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Title: Torn Lace
Author(s): PARDO BAZÁN, Emilia
Journal: Marriage, Families & Spirituality
Volume: 7    Issue: 1   Date: 2001   
Pages: 98-101
DOI: 10.2143/INT.7.1.2004536

Abstract :
Emilia Pardo Bazán (1851-1921), born in La Coruña, Galicia, is one of the most influential women writers of nineteenth-century Spain. “Her eminence as a writer of fiction, essays, and literary criticism was universally recognized, even in her own day. While scholars have traditionally studied Pardo Bazán as a key figure in the Spanish naturalistic novel, they have recently begun to also recognize the fundamental contribution she made to Spanish letters through her experimentation with narrative structure and her exploration of other literary movements, such as spiritual realism and modernism. In addition, she is now credited with having played a major role in bringing the discussion of feminism to the forefront of intellectual and popular debate, through her fiction as well as through her essays.”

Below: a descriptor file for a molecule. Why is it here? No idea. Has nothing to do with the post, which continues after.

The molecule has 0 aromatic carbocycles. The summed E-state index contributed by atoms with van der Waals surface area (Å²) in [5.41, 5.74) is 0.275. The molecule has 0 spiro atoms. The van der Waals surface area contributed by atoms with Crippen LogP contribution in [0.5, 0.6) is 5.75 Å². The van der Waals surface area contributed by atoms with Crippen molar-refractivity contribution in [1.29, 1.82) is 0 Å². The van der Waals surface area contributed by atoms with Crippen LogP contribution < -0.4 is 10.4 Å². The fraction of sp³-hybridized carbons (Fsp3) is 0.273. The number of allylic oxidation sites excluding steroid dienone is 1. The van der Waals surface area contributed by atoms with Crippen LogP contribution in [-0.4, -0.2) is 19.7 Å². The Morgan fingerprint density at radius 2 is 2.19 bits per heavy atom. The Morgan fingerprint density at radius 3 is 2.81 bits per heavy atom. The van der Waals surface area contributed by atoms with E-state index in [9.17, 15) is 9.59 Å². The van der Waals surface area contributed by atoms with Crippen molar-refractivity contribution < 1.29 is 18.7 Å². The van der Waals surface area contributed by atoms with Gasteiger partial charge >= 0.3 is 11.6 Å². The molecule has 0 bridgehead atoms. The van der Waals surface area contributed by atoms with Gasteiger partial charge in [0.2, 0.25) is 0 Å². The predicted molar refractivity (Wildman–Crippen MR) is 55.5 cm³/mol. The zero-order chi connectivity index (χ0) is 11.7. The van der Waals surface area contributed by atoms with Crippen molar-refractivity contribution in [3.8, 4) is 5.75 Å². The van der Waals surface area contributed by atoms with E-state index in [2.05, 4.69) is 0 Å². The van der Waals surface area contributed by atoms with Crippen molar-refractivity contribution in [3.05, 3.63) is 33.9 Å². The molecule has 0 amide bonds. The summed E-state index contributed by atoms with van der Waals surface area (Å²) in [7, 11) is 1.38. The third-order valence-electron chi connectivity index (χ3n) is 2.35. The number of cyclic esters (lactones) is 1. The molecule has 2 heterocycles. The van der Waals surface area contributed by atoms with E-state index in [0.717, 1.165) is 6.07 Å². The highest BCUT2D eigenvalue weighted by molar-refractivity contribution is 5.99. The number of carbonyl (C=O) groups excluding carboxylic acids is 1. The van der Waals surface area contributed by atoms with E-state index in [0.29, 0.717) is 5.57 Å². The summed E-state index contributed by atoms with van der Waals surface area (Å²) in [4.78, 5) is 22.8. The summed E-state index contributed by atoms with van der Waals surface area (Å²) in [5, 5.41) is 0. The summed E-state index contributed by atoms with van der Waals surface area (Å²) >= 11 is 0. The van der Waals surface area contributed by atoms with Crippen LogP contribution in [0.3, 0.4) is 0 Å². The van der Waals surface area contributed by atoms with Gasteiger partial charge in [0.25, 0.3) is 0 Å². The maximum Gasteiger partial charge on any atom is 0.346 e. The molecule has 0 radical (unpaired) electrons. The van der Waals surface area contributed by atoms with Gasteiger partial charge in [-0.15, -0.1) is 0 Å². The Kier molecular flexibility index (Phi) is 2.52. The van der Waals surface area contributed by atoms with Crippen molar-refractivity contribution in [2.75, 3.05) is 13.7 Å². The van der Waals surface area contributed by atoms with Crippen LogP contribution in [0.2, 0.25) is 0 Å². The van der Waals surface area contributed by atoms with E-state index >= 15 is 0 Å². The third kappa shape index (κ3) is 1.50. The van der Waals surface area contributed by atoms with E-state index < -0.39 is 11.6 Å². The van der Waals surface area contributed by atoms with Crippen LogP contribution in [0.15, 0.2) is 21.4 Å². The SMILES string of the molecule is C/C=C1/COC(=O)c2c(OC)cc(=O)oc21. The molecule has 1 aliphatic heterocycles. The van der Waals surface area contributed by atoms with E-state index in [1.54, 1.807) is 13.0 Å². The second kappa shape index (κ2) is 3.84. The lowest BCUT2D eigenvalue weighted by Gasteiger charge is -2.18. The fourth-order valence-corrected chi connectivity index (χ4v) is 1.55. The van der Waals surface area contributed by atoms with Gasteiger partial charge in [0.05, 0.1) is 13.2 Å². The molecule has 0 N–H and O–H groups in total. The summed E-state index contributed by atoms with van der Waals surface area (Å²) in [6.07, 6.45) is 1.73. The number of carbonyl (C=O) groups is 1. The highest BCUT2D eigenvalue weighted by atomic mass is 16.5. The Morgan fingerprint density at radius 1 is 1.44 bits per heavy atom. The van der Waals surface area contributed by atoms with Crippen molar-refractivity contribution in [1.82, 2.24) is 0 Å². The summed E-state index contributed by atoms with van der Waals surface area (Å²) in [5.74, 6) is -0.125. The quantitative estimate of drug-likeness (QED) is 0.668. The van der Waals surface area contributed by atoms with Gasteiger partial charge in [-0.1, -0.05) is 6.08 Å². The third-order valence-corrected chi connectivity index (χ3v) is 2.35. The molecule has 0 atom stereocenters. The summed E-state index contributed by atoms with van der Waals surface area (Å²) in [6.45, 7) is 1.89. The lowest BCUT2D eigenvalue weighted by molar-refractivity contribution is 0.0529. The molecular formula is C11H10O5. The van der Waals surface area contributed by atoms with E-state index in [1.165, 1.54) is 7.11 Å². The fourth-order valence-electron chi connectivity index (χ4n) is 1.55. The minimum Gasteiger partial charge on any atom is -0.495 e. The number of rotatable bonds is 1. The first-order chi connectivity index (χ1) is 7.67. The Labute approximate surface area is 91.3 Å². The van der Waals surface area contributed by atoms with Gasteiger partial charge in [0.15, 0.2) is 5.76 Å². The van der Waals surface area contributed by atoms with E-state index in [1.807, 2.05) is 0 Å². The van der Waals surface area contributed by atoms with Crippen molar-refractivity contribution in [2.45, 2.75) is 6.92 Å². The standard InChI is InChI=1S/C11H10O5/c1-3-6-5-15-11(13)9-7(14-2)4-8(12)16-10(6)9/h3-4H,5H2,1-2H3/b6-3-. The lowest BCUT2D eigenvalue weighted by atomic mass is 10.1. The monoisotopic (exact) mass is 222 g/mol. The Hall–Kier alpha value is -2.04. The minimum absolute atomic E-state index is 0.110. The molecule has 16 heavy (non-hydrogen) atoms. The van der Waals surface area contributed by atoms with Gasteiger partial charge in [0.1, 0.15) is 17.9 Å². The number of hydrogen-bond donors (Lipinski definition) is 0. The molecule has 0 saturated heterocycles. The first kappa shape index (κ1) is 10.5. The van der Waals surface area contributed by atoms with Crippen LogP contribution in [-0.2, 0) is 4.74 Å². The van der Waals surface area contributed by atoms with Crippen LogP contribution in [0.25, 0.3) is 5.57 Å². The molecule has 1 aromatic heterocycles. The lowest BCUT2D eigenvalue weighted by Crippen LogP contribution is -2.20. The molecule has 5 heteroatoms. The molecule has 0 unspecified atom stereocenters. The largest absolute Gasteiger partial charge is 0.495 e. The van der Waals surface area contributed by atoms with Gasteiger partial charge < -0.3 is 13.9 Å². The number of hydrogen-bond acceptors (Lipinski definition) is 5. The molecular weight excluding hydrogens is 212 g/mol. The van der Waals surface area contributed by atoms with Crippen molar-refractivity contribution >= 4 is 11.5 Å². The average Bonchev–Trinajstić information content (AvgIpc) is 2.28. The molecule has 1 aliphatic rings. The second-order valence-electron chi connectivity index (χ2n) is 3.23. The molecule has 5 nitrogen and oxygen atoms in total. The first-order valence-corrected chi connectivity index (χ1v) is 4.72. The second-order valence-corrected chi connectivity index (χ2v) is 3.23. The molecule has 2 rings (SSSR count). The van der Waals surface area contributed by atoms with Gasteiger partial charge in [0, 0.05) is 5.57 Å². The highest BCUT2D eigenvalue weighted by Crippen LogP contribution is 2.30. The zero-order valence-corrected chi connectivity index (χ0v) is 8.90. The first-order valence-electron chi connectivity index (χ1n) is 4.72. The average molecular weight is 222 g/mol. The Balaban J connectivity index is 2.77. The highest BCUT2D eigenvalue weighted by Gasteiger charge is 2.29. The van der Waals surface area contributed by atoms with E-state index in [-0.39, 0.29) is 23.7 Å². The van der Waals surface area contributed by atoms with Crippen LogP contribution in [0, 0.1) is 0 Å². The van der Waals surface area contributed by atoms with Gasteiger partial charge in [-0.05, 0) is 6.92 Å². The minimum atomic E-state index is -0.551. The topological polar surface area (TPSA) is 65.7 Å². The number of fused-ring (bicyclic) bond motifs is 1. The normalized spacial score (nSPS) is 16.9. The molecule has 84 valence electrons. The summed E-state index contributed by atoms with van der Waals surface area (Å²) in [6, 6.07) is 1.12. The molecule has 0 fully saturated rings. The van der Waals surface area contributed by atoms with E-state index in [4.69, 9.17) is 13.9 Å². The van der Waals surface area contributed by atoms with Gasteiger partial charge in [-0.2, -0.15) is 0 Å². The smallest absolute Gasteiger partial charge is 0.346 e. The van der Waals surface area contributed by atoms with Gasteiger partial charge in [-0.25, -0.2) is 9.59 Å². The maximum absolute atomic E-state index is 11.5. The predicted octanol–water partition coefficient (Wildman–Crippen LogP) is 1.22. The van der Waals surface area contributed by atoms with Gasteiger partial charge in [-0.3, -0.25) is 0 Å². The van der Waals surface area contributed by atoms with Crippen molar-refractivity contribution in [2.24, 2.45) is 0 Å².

Torn Lace is one of several stories in which Pardo Bazán explores the notion that a seemingly insignificant action or even a small gesture can provide us with sudden insight into a person’s character. A generation after Pardo Bazán, modernist short story writers would extensively employ epiphany as an important structuring device in terms of both plot and theme. Here, an epiphany leads the protagonist to break off her engagement at the last possible moment. Such elements as the choice of the image of torn lace for the story’s title and the presentation of the protagonist’s narration as a confidence between women convey an explicitly feminine sensibility.” (Quotes and text excerpt taken from: Emilia Pardo Bazán: Torn Lace and Other Stories, New York: The Modern Language Association of America, 1996)

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